Archdiocese, Catholic hospital launch pastoral volunteer project
The Archdiocese of Galveston-Houston will provide hospital and nursing home patients and prison inmates with easier access to spiritual guidance by training hundreds of volunteers who will work under the supervision of priests and chaplains.
A pilot program initially will focus on attending to the needs of Catholic patients at Baylor St. Luke's Health and Texas Children's Hospital in the Texas Medical Center.
But as the archdiocese expands the program, about 300 "pastoral visitors" will help patients in other medical center hospitals, hospitals in Houston's suburbs, including The Woodlands, Kingwood and Sugar Land, area nursing homes and prisons.
The archdiocese and CHI St. Luke's Health, which became a Catholic hospital in 2013 when CHI bought St. Luke's Episcopal Health System, have launched the pastoral volunteer project because overburdened priests cannot meet the ministry needs of hospital and nursing home patients.
In assessing when people seek spiritual guidance, the archdiocese concluded that they often request a priest while in the hospital, nursing homes and prisons. The archdiocese lacks enough priests - in part due to a shortage of priests nationwide - to staff all these settings. In addition, hospital ministry demands sensitivity - priests need time to listen to sick patients and the elderly and develop a rapport.
The archdiocese has added two full-time Catholic chaplains who will serve CHI St. Luke's Health and Texas Children's Hospital. Another four Catholic chaplains will be added to staff the other primary Texas Medical Center hospitals. The chaplains will oversee the work of hundreds of pastoral volunteers.
CHI St. Luke's Health awarded the archdiocese a $938,000 grant to pay for the chaplains and to train pastoral visitors.
Since the two chaplains started working at St. Luke's and Texas Children's in February, an additional 100 patients who would not have received Catholic pastoral guidance were seen at the two hospitals, said Denise Foose, who trains pastoral visitors for the archdiocese.
Before the program started, the Rev. Rodolfo Cal-Ortiz, the priest serving CHI St. Luke's Health, was called out sometimes a dozen times a month in the wee hours to perform the anointing of the sick - a Catholic sacramental ritual. He was getting worn out.
The Rev. Ted Smith, who as director of mission integration at St. Luke's oversees the hospital's religious programs, said, "It's too much. If you have 150 patients and you are trying to provide them with their sacramental needs and pastoral needs, it's just not sustainable."
Foose said, "By the time priests meet the sacramental needs of patients, they do not have much time to do the pastoral piece."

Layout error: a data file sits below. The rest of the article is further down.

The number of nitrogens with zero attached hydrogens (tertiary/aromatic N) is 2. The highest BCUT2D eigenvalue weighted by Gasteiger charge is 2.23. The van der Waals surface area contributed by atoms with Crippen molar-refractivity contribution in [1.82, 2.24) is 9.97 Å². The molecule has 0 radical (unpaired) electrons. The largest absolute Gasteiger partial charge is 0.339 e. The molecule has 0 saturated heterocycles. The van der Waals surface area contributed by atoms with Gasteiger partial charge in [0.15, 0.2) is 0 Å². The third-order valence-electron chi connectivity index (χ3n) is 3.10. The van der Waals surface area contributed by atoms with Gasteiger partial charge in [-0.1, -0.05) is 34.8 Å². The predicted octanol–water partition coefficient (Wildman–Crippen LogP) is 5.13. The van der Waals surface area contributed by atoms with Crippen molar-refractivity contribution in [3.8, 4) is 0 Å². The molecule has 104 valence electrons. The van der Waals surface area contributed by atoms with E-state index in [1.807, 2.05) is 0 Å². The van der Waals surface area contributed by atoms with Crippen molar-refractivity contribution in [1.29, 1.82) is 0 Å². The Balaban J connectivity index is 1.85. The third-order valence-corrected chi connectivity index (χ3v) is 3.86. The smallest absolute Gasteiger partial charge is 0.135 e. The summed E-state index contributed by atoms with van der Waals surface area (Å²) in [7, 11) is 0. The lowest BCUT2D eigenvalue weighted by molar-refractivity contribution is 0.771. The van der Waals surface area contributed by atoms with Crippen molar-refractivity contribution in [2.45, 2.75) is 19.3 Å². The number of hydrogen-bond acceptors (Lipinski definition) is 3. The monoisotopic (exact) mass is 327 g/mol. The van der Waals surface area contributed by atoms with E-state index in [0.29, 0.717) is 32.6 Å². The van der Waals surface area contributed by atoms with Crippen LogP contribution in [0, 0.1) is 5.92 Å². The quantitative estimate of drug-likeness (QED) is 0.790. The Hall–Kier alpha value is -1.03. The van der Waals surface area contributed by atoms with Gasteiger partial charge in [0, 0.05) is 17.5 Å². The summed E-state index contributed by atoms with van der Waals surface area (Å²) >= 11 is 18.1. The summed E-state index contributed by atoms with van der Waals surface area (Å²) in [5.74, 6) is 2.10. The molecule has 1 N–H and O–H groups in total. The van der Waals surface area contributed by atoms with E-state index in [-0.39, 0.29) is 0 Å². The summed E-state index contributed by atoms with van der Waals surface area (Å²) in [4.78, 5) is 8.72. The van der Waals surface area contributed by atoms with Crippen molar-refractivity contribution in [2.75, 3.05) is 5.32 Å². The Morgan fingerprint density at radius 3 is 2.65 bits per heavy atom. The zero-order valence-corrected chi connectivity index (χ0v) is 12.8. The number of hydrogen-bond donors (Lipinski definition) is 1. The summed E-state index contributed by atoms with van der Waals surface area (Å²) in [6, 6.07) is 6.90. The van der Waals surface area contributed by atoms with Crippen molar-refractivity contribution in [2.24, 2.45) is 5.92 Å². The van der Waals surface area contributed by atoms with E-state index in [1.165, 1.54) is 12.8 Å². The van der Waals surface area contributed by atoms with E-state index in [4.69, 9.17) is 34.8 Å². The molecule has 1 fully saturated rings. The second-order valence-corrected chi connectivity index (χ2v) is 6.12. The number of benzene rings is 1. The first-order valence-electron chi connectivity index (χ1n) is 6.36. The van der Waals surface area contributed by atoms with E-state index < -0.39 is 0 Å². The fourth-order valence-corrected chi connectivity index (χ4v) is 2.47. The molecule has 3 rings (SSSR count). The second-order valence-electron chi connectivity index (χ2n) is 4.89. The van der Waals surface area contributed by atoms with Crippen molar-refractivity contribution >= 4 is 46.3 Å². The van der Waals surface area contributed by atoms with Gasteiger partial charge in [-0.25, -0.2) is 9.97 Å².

Since February, Deacon Bill Wilson, a chaplain added to St. Luke's staff as part of the project, meets with patients in the day or fields calls at night and assesses whether Father Cal-Ortiz needs to be brought in during the middle of the night. More than half the time, he said, he decides otherwise.
At St. Luke's about a quarter of the patients are Catholic. In the archdiocese, which includes 10 counties, Catholics also make up a quarter of the population.
The archdiocese is training pastoral visitors at St. Mary's Seminary and in The Woodlands, Kingwood and Sugar Land. About 200 pastoral visitors will be trained by May.
Training varies from 15 hours to two years. Only pastoral visitors who have received extensive training will minister to intensive care patients, Foose said.
Pastoral visitors slated to volunteer in prisons receive specialized training, and hospital volunteers are prepared to meet the needs of patients who may be dying or at risk of death.
"People become much more aware of their own finitude" when they are admitted to hospitals, said Rev. Smith. "They become more conscious of it. They have somebody who is trained to make empathic connections with them."
Pastoral visitors in the two-year program take theology courses at St. Mary's Seminary, learning how to weave theological lessons into pastoral guidance, Foose said.
Turnover is high when pastoral visitors are not well-trained. "But when people are trained to do this," she said, "the attrition is extremely low."
Smith, a Methodist, said St. Luke's continues to meet the spiritual needs of all faiths and respects all faiths. Near the hospital's Catholic chapel, the hospital has built a room for Muslims to worship.
So many Muslims attend a Friday afternoon service at the hospital that a second service will soon be added.